Colorectal Cancer

Colorectal Cancer Quality Measures

Cleveland Clinic is accredited by the National Accreditation Program for Rectal Cancer (NAPRC) which was developed through a collaboration between the OSTRiCh Consortium (Optimizing the Surgical Treatment of Rectal Cancer) and the Commission on Cancer (CoC), a quality program of the American College of Surgeons. The NAPRC's goal is to ensure patients with rectal cancer receive appropriate care using a multidisciplinary approach. NAPRC accreditation signifies demonstration of several rectal cancer care processes and quality metrics that have been proven to improve outcomes.

Quality: At Least 12 Lymph Nodes Removed and Examined Pathologically for Patients Undergoing Resection for Colon Cancer (N = 150)


NCDC = National Cancer Database

ᵃThe National Cancer Database is a nationwide oncology outcomes database and is a joint program of the Commission on Cancer and the American Cancer Society.

Cleveland Clinic's performance was 99.4% (149 of 150 patients; 95% CI, 98.00%-100.00%) in 2018 for this National Cancer Databaseᵃ standard of care quality measure, exceeding the 85% standard performance rate.

Rate of Margin-Free Surgery for Colon and Rectal Cancer (N = 336)


Cleveland Clinic's performance was 93.1% (313 of 336 patients; 95% CI, 90.4%-95.8%) in 2017 for the rate of margin-free surgery for colon and rectal cancer patient.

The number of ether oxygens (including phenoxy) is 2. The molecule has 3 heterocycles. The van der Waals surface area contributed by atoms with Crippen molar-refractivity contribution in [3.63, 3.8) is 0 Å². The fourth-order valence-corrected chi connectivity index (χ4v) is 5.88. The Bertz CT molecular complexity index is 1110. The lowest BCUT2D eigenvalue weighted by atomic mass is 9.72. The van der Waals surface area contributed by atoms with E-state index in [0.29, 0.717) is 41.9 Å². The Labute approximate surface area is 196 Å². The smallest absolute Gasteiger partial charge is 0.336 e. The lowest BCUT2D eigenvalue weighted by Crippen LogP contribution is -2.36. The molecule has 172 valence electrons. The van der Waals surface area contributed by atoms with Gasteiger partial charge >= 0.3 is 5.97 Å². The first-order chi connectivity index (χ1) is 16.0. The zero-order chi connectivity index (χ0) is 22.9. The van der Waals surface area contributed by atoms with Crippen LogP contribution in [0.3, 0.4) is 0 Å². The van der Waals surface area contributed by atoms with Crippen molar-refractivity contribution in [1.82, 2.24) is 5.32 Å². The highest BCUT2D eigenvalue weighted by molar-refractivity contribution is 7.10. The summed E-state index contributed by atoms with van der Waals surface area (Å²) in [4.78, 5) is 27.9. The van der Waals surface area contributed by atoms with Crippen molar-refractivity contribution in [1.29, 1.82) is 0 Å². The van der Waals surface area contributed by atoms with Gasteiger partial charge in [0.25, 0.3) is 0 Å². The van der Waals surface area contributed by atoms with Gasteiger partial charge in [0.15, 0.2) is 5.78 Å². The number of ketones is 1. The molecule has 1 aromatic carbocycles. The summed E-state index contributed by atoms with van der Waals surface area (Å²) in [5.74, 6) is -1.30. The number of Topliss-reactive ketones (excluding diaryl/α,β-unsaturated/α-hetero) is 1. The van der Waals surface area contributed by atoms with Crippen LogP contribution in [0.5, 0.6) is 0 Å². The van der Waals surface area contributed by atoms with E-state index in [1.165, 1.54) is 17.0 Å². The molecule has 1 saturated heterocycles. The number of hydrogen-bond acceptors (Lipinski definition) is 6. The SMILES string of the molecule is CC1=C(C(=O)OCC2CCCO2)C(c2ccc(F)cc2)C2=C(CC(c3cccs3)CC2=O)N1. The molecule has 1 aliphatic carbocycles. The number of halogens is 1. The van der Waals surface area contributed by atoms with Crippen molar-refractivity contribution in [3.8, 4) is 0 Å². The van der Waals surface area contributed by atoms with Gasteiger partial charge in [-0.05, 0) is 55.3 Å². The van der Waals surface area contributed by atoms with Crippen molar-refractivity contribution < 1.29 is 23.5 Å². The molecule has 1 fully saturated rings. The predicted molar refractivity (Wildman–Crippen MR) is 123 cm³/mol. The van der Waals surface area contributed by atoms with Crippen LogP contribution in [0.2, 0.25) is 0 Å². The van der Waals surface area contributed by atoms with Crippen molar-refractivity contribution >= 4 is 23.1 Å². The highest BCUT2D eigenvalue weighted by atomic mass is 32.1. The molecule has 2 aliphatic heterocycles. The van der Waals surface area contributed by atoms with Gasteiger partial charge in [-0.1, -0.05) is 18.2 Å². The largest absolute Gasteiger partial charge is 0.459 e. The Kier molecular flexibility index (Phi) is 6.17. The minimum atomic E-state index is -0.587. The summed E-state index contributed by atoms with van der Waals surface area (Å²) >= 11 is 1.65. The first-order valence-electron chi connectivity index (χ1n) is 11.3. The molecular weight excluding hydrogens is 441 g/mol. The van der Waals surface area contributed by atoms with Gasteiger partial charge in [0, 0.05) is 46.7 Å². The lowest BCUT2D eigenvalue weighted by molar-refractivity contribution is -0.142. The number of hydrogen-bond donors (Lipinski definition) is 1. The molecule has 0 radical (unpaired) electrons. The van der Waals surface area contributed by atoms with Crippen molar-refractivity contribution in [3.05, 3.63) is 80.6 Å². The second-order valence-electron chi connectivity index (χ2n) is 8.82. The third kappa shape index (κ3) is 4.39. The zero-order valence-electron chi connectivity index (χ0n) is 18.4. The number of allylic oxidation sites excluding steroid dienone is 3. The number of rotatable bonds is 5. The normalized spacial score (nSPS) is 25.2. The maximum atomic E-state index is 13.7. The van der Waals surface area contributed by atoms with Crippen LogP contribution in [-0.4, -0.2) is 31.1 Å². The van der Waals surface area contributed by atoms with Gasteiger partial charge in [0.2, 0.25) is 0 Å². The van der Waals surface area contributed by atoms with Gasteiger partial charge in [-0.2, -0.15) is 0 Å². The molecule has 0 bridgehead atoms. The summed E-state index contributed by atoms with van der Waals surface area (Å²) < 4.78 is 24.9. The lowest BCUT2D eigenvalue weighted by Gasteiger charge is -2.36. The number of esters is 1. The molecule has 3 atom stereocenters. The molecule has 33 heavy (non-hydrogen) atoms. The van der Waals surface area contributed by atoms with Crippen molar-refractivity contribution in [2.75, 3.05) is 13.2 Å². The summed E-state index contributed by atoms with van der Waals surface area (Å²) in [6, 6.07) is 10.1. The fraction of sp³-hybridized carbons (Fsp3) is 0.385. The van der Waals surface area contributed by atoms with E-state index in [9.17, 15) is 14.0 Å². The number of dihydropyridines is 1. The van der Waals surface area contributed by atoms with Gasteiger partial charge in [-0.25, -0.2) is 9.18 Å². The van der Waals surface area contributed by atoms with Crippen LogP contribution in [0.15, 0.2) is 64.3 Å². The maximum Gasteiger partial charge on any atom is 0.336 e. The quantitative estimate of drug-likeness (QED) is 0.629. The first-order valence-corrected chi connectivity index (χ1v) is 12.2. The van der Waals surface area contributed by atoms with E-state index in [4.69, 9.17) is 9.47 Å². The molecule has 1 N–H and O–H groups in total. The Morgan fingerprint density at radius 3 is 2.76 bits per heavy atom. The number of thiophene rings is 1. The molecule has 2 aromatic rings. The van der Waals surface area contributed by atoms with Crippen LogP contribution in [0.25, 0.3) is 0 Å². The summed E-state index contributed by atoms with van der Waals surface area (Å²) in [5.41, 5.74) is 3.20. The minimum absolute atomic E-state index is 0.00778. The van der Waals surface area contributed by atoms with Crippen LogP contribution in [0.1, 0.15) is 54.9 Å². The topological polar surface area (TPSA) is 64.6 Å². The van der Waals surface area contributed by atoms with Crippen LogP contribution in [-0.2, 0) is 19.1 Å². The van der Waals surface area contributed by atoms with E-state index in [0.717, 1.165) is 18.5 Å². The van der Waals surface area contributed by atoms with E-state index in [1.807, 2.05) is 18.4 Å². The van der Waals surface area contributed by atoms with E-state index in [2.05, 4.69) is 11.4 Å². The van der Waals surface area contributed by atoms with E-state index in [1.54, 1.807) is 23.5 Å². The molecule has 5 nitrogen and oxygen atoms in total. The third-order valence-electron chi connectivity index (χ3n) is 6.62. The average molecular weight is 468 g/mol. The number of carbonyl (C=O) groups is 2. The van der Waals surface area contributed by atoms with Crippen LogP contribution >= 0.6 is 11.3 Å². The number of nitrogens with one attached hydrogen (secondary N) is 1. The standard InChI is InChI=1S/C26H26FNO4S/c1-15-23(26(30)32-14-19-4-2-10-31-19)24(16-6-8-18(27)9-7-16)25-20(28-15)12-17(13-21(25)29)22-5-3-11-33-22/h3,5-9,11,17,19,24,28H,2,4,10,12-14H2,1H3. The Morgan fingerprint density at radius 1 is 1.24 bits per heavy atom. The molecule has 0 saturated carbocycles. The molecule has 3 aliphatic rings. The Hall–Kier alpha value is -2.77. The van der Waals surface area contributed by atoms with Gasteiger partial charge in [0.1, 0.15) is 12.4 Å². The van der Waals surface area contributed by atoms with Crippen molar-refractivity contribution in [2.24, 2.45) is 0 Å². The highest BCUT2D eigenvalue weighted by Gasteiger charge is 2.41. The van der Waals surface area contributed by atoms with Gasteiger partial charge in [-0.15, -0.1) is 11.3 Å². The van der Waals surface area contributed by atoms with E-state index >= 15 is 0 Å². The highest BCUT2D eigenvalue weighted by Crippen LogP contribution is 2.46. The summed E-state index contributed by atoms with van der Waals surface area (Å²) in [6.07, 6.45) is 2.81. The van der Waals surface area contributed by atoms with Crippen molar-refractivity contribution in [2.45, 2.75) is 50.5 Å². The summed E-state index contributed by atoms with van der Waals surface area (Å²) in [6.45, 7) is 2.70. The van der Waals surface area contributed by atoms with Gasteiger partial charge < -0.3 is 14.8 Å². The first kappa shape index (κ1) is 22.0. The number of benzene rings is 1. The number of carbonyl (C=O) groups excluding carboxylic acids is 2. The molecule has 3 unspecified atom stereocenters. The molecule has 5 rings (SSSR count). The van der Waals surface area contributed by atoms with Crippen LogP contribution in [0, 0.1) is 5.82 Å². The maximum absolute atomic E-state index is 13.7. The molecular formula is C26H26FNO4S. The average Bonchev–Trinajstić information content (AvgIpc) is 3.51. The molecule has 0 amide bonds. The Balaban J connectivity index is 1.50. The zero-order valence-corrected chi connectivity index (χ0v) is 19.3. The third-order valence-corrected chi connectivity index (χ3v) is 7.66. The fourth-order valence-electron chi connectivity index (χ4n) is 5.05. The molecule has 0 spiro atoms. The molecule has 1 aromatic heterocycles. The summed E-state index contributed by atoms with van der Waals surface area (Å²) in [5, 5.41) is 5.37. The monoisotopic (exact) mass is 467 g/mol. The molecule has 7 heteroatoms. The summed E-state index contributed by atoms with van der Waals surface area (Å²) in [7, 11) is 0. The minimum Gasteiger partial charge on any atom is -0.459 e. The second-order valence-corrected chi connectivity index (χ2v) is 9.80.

Percentage of Rectal Cancer Patients Presented at Tumor Boards N = 127)


Cleveland Clinic's performance was 94% (120 of 127 patients; 95% CI, 89.0%-97.8%) in 2018 for rectal cancer patients presented at tumor boards.

Rate of Microsatellite Instability Screening in Colon and Rectal Cancer Patients¹ (N = 341)


Microsatellite instability (MSI) is associated with colon and rectal cancer. Screening for MSI in patients can help to better determine the prognosis of their diagnosis and help identify potential cases of hereditary colorectal cancer syndromes.

¹Includes patients who had their surgery and microsatellite instability screening at Cleveland Clinic as a part of their initial course of treatment.

Cleveland Clinic's performance was 99.4% (339 of 341 patients; 95% CI, 97.9%-99.9%) in 2017 for patients that were screened for Microsatellite Instability.

Median Time to Treatment for Colorectal Cancer Patients


An initial diagnosis of cancer is a time when patients are often desperate for answers.¹ Reducing this stress and anxiety by ensuring patients begin treatment as quickly as possible is a Taussig Cancer Institute imperative. Using the Institute's Cancer Tumor Registry and propriety Cancer Data Warehouse, the difference between the date of first positive biopsy and the first day the patient received any cancer-related treatment is measured quarterly for all patients diagnosed with or treated for cancer at Cleveland Clinic's main campus or family health centers.

After median days to first treatment is calculated for all disease groups, the multidisciplinary teams work to increase access and improve efficiency to reduce the time to treatment. These intensive efforts to identify and solve institutional causes for treatment delays have reduced the median time to treatment initiation.